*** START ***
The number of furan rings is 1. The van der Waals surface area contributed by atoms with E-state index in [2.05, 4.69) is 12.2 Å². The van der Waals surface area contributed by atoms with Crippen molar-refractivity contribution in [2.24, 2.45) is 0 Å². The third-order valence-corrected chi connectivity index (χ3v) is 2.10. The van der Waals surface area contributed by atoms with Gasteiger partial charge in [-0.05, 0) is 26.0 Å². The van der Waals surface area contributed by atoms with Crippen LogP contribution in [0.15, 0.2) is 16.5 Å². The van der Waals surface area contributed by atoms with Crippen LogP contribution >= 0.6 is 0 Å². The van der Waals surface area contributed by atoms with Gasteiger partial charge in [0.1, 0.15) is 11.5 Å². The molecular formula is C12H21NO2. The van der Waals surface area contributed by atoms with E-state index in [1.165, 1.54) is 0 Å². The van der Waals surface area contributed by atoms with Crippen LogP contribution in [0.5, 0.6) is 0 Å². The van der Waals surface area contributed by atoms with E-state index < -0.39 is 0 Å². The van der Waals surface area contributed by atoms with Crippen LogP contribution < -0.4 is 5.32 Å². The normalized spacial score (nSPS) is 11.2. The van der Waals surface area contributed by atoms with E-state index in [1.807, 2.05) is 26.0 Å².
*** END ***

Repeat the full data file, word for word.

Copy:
The number of furan rings is 1. The van der Waals surface area contributed by atoms with E-state index in [2.05, 4.69) is 12.2 Å². The van der Waals surface area contributed by atoms with Crippen molar-refractivity contribution in [2.24, 2.45) is 0 Å². The third-order valence-corrected chi connectivity index (χ3v) is 2.10. The van der Waals surface area contributed by atoms with Gasteiger partial charge in [-0.05, 0) is 26.0 Å². The van der Waals surface area contributed by atoms with Crippen LogP contribution in [0.15, 0.2) is 16.5 Å². The van der Waals surface area contributed by atoms with Crippen LogP contribution >= 0.6 is 0 Å². The van der Waals surface area contributed by atoms with Gasteiger partial charge in [0.1, 0.15) is 11.5 Å². The molecular formula is C12H21NO2. The van der Waals surface area contributed by atoms with E-state index in [1.165, 1.54) is 0 Å². The van der Waals surface area contributed by atoms with Crippen LogP contribution in [0.5, 0.6) is 0 Å². The van der Waals surface area contributed by atoms with E-state index < -0.39 is 0 Å². The van der Waals surface area contributed by atoms with Crippen LogP contribution < -0.4 is 5.32 Å². The normalized spacial score (nSPS) is 11.2. The van der Waals surface area contributed by atoms with E-state index in [1.807, 2.05) is 26.0 Å².